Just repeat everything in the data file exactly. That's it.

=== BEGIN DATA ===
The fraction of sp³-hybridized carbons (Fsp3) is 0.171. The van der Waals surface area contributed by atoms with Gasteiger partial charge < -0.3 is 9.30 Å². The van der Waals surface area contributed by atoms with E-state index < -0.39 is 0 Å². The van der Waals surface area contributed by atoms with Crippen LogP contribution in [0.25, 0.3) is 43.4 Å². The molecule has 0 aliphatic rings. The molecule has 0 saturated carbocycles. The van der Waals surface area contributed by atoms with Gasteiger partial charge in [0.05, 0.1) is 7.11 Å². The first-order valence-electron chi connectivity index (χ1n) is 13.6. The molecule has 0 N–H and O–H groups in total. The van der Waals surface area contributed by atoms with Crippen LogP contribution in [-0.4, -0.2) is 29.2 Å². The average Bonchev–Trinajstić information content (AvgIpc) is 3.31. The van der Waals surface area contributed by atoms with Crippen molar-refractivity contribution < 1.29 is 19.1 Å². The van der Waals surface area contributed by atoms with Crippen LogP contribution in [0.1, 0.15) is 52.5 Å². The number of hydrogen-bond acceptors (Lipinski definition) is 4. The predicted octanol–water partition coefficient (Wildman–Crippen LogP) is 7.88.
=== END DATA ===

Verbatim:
The fraction of sp³-hybridized carbons (Fsp3) is 0.171. The van der Waals surface area contributed by atoms with Gasteiger partial charge < -0.3 is 9.30 Å². The van der Waals surface area contributed by atoms with E-state index < -0.39 is 0 Å². The van der Waals surface area contributed by atoms with Crippen LogP contribution in [0.25, 0.3) is 43.4 Å². The molecule has 0 aliphatic rings. The molecule has 0 saturated carbocycles. The van der Waals surface area contributed by atoms with Gasteiger partial charge in [0.05, 0.1) is 7.11 Å². The first-order valence-electron chi connectivity index (χ1n) is 13.6. The molecule has 0 N–H and O–H groups in total. The van der Waals surface area contributed by atoms with Crippen LogP contribution in [-0.4, -0.2) is 29.2 Å². The average Bonchev–Trinajstić information content (AvgIpc) is 3.31. The van der Waals surface area contributed by atoms with Crippen molar-refractivity contribution < 1.29 is 19.1 Å². The van der Waals surface area contributed by atoms with Crippen LogP contribution in [0.1, 0.15) is 52.5 Å². The number of hydrogen-bond acceptors (Lipinski definition) is 4. The predicted octanol–water partition coefficient (Wildman–Crippen LogP) is 7.88.